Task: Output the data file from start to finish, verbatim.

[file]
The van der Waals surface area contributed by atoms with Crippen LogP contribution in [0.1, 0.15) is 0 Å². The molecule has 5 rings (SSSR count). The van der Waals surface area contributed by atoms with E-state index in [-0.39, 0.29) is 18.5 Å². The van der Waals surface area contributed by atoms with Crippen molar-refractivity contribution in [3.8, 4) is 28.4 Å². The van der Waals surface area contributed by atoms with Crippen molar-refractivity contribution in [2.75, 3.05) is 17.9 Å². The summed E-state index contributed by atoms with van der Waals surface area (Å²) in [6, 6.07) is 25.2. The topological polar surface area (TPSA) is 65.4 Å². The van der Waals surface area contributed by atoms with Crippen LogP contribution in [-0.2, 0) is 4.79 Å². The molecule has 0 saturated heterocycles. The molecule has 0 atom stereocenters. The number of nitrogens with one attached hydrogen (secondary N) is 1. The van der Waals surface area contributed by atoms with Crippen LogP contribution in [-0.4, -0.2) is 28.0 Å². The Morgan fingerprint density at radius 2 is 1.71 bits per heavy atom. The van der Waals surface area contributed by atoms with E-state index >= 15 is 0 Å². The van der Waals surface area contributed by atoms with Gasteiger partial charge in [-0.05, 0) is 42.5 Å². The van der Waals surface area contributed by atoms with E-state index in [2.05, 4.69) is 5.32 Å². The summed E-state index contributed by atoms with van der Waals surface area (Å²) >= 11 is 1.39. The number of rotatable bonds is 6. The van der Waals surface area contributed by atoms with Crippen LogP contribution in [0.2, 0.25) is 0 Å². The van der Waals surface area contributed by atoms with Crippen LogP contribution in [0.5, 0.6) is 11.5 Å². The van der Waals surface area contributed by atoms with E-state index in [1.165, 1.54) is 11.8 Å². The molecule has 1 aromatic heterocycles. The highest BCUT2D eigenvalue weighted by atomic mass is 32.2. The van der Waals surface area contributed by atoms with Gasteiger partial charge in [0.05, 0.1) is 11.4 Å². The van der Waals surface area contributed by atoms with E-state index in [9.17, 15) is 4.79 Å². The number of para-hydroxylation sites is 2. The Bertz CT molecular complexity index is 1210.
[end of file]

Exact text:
The van der Waals surface area contributed by atoms with Crippen LogP contribution in [0.1, 0.15) is 0 Å². The molecule has 5 rings (SSSR count). The van der Waals surface area contributed by atoms with E-state index in [-0.39, 0.29) is 18.5 Å². The van der Waals surface area contributed by atoms with Crippen molar-refractivity contribution in [3.8, 4) is 28.4 Å². The van der Waals surface area contributed by atoms with Crippen molar-refractivity contribution in [2.75, 3.05) is 17.9 Å². The summed E-state index contributed by atoms with van der Waals surface area (Å²) in [6, 6.07) is 25.2. The topological polar surface area (TPSA) is 65.4 Å². The van der Waals surface area contributed by atoms with Crippen LogP contribution in [-0.2, 0) is 4.79 Å². The molecule has 0 saturated heterocycles. The molecule has 0 atom stereocenters. The number of nitrogens with one attached hydrogen (secondary N) is 1. The van der Waals surface area contributed by atoms with Crippen LogP contribution in [-0.4, -0.2) is 28.0 Å². The Morgan fingerprint density at radius 2 is 1.71 bits per heavy atom. The van der Waals surface area contributed by atoms with E-state index >= 15 is 0 Å². The van der Waals surface area contributed by atoms with Gasteiger partial charge in [-0.05, 0) is 42.5 Å². The van der Waals surface area contributed by atoms with E-state index in [2.05, 4.69) is 5.32 Å². The summed E-state index contributed by atoms with van der Waals surface area (Å²) >= 11 is 1.39. The number of rotatable bonds is 6. The van der Waals surface area contributed by atoms with Crippen LogP contribution in [0.2, 0.25) is 0 Å². The van der Waals surface area contributed by atoms with Crippen LogP contribution in [0.5, 0.6) is 11.5 Å². The van der Waals surface area contributed by atoms with E-state index in [1.165, 1.54) is 11.8 Å². The molecule has 1 aromatic heterocycles. The highest BCUT2D eigenvalue weighted by atomic mass is 32.2. The van der Waals surface area contributed by atoms with Gasteiger partial charge in [0.05, 0.1) is 11.4 Å². The van der Waals surface area contributed by atoms with E-state index in [9.17, 15) is 4.79 Å². The number of para-hydroxylation sites is 2. The Bertz CT molecular complexity index is 1210.